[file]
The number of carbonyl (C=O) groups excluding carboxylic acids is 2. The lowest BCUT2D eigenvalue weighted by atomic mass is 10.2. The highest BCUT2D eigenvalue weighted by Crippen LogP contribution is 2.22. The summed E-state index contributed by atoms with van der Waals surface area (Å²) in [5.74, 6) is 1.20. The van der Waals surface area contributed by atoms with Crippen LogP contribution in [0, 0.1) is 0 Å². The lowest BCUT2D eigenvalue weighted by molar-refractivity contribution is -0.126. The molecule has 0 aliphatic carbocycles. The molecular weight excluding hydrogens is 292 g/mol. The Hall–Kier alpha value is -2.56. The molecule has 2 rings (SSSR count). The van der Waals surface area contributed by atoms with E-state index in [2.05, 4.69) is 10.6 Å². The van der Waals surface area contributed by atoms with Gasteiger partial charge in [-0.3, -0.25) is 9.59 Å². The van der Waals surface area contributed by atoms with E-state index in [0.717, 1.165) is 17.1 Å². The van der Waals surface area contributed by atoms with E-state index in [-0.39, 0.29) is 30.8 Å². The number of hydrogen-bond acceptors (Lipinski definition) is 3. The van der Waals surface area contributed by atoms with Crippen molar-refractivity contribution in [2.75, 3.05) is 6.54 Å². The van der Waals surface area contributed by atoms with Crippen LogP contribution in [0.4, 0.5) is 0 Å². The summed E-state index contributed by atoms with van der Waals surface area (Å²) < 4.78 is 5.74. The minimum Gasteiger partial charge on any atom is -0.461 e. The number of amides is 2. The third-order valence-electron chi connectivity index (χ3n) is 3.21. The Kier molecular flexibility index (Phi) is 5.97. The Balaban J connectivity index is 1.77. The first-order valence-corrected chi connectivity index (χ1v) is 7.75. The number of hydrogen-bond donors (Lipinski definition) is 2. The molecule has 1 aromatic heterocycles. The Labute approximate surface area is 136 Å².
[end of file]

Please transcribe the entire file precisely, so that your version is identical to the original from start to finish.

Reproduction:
The number of carbonyl (C=O) groups excluding carboxylic acids is 2. The lowest BCUT2D eigenvalue weighted by atomic mass is 10.2. The highest BCUT2D eigenvalue weighted by Crippen LogP contribution is 2.22. The summed E-state index contributed by atoms with van der Waals surface area (Å²) in [5.74, 6) is 1.20. The van der Waals surface area contributed by atoms with Crippen LogP contribution in [0, 0.1) is 0 Å². The lowest BCUT2D eigenvalue weighted by molar-refractivity contribution is -0.126. The molecule has 0 aliphatic carbocycles. The molecular weight excluding hydrogens is 292 g/mol. The Hall–Kier alpha value is -2.56. The molecule has 2 rings (SSSR count). The van der Waals surface area contributed by atoms with E-state index in [2.05, 4.69) is 10.6 Å². The van der Waals surface area contributed by atoms with Gasteiger partial charge in [-0.3, -0.25) is 9.59 Å². The van der Waals surface area contributed by atoms with E-state index in [0.717, 1.165) is 17.1 Å². The van der Waals surface area contributed by atoms with E-state index in [-0.39, 0.29) is 30.8 Å². The number of hydrogen-bond acceptors (Lipinski definition) is 3. The van der Waals surface area contributed by atoms with Crippen molar-refractivity contribution in [2.75, 3.05) is 6.54 Å². The van der Waals surface area contributed by atoms with Crippen LogP contribution in [0.4, 0.5) is 0 Å². The summed E-state index contributed by atoms with van der Waals surface area (Å²) < 4.78 is 5.74. The minimum Gasteiger partial charge on any atom is -0.461 e. The number of amides is 2. The third-order valence-electron chi connectivity index (χ3n) is 3.21. The Kier molecular flexibility index (Phi) is 5.97. The Balaban J connectivity index is 1.77. The first-order valence-corrected chi connectivity index (χ1v) is 7.75. The number of hydrogen-bond donors (Lipinski definition) is 2. The molecule has 1 aromatic heterocycles. The Labute approximate surface area is 136 Å².